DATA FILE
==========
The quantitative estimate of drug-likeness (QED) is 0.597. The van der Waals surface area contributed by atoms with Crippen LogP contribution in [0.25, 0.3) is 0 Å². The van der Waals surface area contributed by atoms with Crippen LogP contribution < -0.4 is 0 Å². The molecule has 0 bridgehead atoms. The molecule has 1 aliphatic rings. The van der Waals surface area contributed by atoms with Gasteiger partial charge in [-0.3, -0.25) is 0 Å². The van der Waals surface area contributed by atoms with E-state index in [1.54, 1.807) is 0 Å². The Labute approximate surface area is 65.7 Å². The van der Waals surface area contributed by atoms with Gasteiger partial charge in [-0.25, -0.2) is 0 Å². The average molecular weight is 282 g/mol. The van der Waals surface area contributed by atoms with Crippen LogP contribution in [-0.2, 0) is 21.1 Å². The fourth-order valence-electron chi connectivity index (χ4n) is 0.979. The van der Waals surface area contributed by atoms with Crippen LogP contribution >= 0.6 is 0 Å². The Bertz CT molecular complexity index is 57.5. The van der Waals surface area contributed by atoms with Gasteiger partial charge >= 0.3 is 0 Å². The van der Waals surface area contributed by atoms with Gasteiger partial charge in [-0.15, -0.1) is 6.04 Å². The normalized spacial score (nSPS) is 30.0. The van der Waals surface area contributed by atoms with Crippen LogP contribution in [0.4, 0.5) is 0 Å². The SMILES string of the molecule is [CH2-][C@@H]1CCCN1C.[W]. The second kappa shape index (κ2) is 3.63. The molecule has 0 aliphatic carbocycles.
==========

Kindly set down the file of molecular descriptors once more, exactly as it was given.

The quantitative estimate of drug-likeness (QED) is 0.597. The van der Waals surface area contributed by atoms with Crippen LogP contribution in [0.25, 0.3) is 0 Å². The van der Waals surface area contributed by atoms with Crippen LogP contribution < -0.4 is 0 Å². The molecule has 0 bridgehead atoms. The molecule has 1 aliphatic rings. The van der Waals surface area contributed by atoms with Gasteiger partial charge in [-0.3, -0.25) is 0 Å². The van der Waals surface area contributed by atoms with E-state index in [1.54, 1.807) is 0 Å². The Labute approximate surface area is 65.7 Å². The van der Waals surface area contributed by atoms with Gasteiger partial charge in [-0.25, -0.2) is 0 Å². The average molecular weight is 282 g/mol. The van der Waals surface area contributed by atoms with Crippen LogP contribution in [-0.2, 0) is 21.1 Å². The fourth-order valence-electron chi connectivity index (χ4n) is 0.979. The van der Waals surface area contributed by atoms with Crippen LogP contribution >= 0.6 is 0 Å². The Bertz CT molecular complexity index is 57.5. The van der Waals surface area contributed by atoms with Gasteiger partial charge >= 0.3 is 0 Å². The van der Waals surface area contributed by atoms with Gasteiger partial charge in [-0.15, -0.1) is 6.04 Å². The normalized spacial score (nSPS) is 30.0. The van der Waals surface area contributed by atoms with Crippen LogP contribution in [0.4, 0.5) is 0 Å². The SMILES string of the molecule is [CH2-][C@@H]1CCCN1C.[W]. The second kappa shape index (κ2) is 3.63. The molecule has 0 aliphatic carbocycles.